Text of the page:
Americans and Afghan citizens who fled Kabul this week but were held up in Abu Dhabi after being denied entry to the United States are now on their way to the US.
The evacuees were hosted by the UAE while they were vetted by US officials and were given permission to enter the US, a UAE source told The National.
The flight was organised by an ad hoc group of US veterans called Project Dynamo to move 117 US and Afghan citizens out of Kabul on Tuesday. Project Dynamo said they were denied permission by the US to fly over Iraq and so rented a Kam Air flight to take people to Abu Dhabi and then on to the US from there.
Bryan Stern, who founded Project Dynamo and is aboard the flight, told the media that take-off from Abu Dhabi was initially denied by the US this week.
A representative for the Department of Homeland Security said that “all US-bound flights must follow the established safety, security and health protocols before they are cleared for departure".
The representative said that flight manifests must be “verified before departure to the US to ensure all passengers are screened appropriately".
The UAE source told The National that US officials completed the vetting of all those aboard the original flight and they departed aboard an Etihad plane early on Thursday morning.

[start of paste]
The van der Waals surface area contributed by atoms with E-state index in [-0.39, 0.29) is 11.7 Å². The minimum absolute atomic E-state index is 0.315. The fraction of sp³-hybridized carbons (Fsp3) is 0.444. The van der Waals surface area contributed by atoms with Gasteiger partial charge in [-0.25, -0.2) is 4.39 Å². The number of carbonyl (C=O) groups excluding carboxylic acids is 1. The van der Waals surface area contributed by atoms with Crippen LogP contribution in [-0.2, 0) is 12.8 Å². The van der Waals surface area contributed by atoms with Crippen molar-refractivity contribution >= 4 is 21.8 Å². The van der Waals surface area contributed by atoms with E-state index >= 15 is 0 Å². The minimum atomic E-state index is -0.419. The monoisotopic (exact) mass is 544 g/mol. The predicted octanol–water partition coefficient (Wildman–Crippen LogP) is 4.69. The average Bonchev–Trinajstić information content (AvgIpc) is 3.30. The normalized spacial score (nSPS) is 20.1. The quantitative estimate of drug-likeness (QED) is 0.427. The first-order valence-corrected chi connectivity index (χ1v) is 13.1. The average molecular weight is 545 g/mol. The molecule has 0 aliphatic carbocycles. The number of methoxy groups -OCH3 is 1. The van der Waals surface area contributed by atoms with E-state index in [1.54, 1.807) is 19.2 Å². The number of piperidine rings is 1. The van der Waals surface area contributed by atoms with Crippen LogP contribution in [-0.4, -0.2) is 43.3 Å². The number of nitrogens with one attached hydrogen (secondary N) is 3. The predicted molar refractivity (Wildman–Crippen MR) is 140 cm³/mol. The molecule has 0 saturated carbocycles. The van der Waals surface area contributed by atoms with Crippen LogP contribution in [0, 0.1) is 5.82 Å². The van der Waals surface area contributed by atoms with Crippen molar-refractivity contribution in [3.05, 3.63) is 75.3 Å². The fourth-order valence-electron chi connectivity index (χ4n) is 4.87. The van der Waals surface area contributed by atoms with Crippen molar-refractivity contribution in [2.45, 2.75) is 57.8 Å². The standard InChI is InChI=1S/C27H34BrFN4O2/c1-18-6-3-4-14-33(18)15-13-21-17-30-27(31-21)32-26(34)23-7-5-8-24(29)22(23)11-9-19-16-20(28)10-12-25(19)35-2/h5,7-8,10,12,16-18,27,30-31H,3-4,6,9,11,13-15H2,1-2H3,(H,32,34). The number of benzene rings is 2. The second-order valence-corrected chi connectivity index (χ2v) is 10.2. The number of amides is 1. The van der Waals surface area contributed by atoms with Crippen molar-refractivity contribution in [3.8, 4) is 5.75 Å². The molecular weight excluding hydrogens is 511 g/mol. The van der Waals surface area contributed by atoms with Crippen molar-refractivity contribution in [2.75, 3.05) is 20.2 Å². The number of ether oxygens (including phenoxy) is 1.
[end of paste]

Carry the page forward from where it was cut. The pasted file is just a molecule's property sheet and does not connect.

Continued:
The US State Department confirmed the departure to The National.
"The US Embassy worked around the clock to verify the accuracy of the passenger manifest and co-ordinate with the Department of Homeland Security on the ground to ensure the passengers were screened and vetted before they flew to the US," the spokesperson said.
Twenty-eight US citizens, 83 lawful permanent residents and six people with US Special Immigration Visas given to Afghans employed by the US military or other entities during the 20-year war in Afghanistan were aboard the Kam Air flight, Mr Stern said.
The US and its allies evacuated more than 123,000 civilians from Afghanistan before the August 31 deadline for American troops to leave.
However, thousands of American citizens, permanent residents or those with Special Immigrant Visas were left behind.
While the Taliban has urged Afghans to stay, they have said they would allow those with valid visas as well as foreign citizens to depart. It is unclear how many have left by plane since the US withdrawal. Kabul airport was closed in the immediate aftermath of the Taliban takeover but with foreign assistance, flights have resumed.